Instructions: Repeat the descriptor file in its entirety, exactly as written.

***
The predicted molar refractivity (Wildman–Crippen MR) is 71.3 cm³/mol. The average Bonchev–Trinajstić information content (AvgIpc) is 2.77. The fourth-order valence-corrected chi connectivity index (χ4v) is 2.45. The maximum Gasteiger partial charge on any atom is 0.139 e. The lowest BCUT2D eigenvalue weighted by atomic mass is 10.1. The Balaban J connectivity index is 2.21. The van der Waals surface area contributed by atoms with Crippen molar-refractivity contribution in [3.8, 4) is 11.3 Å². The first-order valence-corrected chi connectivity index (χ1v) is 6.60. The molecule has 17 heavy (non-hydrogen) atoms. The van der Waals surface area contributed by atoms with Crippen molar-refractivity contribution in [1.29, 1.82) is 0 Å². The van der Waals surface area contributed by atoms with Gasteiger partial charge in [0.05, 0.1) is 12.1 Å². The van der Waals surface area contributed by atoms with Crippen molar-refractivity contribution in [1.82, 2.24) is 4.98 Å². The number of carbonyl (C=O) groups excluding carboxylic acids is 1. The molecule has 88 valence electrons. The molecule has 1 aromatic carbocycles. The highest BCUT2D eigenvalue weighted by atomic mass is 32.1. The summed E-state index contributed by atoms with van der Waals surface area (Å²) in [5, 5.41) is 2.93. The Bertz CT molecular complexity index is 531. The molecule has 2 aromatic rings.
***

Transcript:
The predicted molar refractivity (Wildman–Crippen MR) is 71.3 cm³/mol. The average Bonchev–Trinajstić information content (AvgIpc) is 2.77. The fourth-order valence-corrected chi connectivity index (χ4v) is 2.45. The maximum Gasteiger partial charge on any atom is 0.139 e. The lowest BCUT2D eigenvalue weighted by atomic mass is 10.1. The Balaban J connectivity index is 2.21. The van der Waals surface area contributed by atoms with Crippen molar-refractivity contribution in [3.8, 4) is 11.3 Å². The first-order valence-corrected chi connectivity index (χ1v) is 6.60. The molecule has 17 heavy (non-hydrogen) atoms. The van der Waals surface area contributed by atoms with Crippen molar-refractivity contribution in [1.29, 1.82) is 0 Å². The van der Waals surface area contributed by atoms with Gasteiger partial charge in [0.05, 0.1) is 12.1 Å². The van der Waals surface area contributed by atoms with Crippen molar-refractivity contribution in [1.82, 2.24) is 4.98 Å². The number of carbonyl (C=O) groups excluding carboxylic acids is 1. The molecule has 88 valence electrons. The molecule has 1 aromatic carbocycles. The highest BCUT2D eigenvalue weighted by atomic mass is 32.1. The summed E-state index contributed by atoms with van der Waals surface area (Å²) in [5, 5.41) is 2.93. The Bertz CT molecular complexity index is 531. The molecule has 2 aromatic rings.